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Thursday, 2 September 1920

Mr RYAN (West Sydney) .It is not usual for the Prime Minister (Mr. Hughes) toinvite me to speak upon a question, but I might say at the outset that I cannot imagine a more disingenuousproposition than thatof the honorable member far Kooyong (Sir Robert Best). He suggests that there might be some modification of the proposal of the Government regarding cases now pending before the Court, and, in particular, with respect to an inquiry which has to do with the question of fixing the hours to be worked in a particular industry. He suggests that there should be an appeal allowed in such cases to the full Bench, which would have the effect of excluding from the full Bench the President of the Arbitration Court, who is now actually hearing a case upon the question of hours.

Sir Robert Best - On the contrary, I said that he would form one of the Bench.

Mr RYAN - Then the effect would be exactly the same as the amendment seeks to bring about, because it would place upon that Tribunal of reference or appeal the new Deputies who, it is suggested, shall be appointed.

I have listened with considerable interest to the debate from its beginning, and I differ from the honorable member for Fawkner (Mr. Maxwell) in respect of one point; that is to say, I have heard reasons from the other side concerning why the amendment should be inserted. I have heard reasons advanced by quite a number of honorable members, and by the Prime Minister himself; but I know that they are mot the real reasons for the presentationof the proposal. The Prime Minister informed honorable members, in the course of remarks in which he carefully avoided the issue, that industrial disputes are the same in their nature as legal disputesand, consequently, that they shouldbe decided somewhat in the same manner. The Prime Minister said that, despite that for the past twenty years he has been arguing utterly to the contrary. Daring the past month we have heard honorable members opposite telling us that industrial disputes are entirely different from legal disputes; that the hearing of industrial disputes should not take place in Courts at all; that there should not be Judges or lawyer's engaged. I agree with all that, but I mention it in order to show how inconsistent is the Prime Minister this evening. He has been acting as a special pleader for the capitalistic interests, which are behind the movement for the insertion of the amendment. He has also suggested that there shouldbe appeals, although he must know that the Labour party - of which he wasonce a member, and its leader - has always stood for finality with regard to adjudication of industrial disputes; has always held that there should not be an appeal from one Court to another, with consequent piling up of expenses, so that they fetter the opportunities which ought to be afforded industrial organizations for bringing disputes before a Court for speedy settlement. Yet the Prime Minister now turns round and adopts arguments entirely contrary to those which he employed when he was a member of this party.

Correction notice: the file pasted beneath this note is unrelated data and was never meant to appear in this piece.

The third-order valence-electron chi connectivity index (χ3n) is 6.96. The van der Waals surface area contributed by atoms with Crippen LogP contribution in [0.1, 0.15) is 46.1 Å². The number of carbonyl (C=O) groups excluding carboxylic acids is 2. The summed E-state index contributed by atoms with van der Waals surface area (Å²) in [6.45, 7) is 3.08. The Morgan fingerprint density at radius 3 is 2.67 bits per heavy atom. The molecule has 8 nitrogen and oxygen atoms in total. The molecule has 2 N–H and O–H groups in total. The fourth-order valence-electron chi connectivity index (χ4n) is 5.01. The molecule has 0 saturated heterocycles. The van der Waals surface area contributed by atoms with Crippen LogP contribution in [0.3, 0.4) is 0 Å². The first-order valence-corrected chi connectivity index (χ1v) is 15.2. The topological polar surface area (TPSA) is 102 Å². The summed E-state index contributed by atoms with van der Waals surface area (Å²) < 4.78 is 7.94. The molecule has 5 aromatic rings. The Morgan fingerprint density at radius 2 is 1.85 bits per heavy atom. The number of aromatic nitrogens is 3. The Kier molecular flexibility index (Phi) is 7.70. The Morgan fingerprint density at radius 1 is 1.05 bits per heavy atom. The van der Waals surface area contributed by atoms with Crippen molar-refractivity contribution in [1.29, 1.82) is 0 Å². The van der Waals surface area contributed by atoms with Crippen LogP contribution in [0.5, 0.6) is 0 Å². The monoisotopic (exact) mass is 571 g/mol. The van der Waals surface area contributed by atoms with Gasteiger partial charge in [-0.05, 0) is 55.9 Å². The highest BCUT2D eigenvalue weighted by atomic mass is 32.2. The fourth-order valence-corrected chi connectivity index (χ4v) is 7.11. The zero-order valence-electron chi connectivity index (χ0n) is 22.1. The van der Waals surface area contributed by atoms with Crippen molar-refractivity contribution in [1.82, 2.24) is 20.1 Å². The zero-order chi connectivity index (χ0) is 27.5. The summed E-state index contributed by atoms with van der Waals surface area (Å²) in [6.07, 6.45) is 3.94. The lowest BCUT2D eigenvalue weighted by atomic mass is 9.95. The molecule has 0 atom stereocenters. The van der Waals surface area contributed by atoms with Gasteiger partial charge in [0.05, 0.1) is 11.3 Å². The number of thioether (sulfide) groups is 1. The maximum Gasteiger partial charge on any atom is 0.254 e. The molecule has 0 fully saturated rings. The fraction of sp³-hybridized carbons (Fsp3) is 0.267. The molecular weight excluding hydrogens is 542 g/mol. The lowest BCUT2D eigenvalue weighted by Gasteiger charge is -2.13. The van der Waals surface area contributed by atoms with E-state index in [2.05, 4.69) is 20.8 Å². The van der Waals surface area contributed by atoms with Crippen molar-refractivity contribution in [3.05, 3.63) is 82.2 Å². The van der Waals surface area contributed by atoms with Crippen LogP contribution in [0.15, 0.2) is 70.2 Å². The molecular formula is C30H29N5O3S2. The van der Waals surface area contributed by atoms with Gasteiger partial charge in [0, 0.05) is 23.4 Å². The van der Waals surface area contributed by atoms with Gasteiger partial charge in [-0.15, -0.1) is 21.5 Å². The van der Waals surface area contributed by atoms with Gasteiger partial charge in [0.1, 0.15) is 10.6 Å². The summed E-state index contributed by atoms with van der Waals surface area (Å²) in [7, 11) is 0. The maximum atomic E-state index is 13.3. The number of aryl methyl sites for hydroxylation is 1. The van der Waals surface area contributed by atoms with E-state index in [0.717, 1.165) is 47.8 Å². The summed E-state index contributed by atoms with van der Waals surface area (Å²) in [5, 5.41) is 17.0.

The Prime Minister has referred to the necessity for increased production. No one disputes the need for efficiency, and for the greatest possible production. The whole of the Prime Minister's arguments have been directed to the shortening of hours.

Mr Livingston - A good' lawyer can always argue both sides of a case.

Mr RYAN - Yes, and so also, sometimes, can a bad lawyer. Almost the whole of the argument of the Prime Minister was devoted to matters which are irrelevant, and centred upon the question of the shortening of hours.. It was a demonstration of reasons why hours should not be shortened. He used that argument in support of the amendment. I would draw his attention to some other subjects. True, there is need of efficiency and enhanced production if we are to meet our liabilities. But, in addition to the need for greater production as the result of the war, and as an outcome of administration which has not provided for a full return to the producer for his product, conditions have been allowed to arise which have led to great industrial unrest. There is a grave suspicion on the part of the workers to-day regarding any alterations that may be made in the law, particularly by capitalistic Governments. Some people suspect - and, I think, with justification - that the present Government is a capitalistic Government. We know that at this moment industrial unrest has increased by the fact that profiteering has been allowed to flourish without the Government' raising a hand against it. Yet, in these circumstances, the Government comes down with a proposition which has never been before the electors. The Prime Minister launches the proposal at a time when the properlyconstituted Tribunal is dealing with the very question of hours to be worked in a particular industry. And, as for that awful catastrophe which has been foreshadowed as being imminent to Australia, if the amendment is not inserted, surely the Government must have perceived that it was impending when the Bill was introduced. At that stage, however, the subject-matter of the amendment had never been mentioned. This Arbitration Court, which for sixteen years has had full power to decide on the question of hours, as well as of wages, is now to have its power in that respect suddenly taken away.

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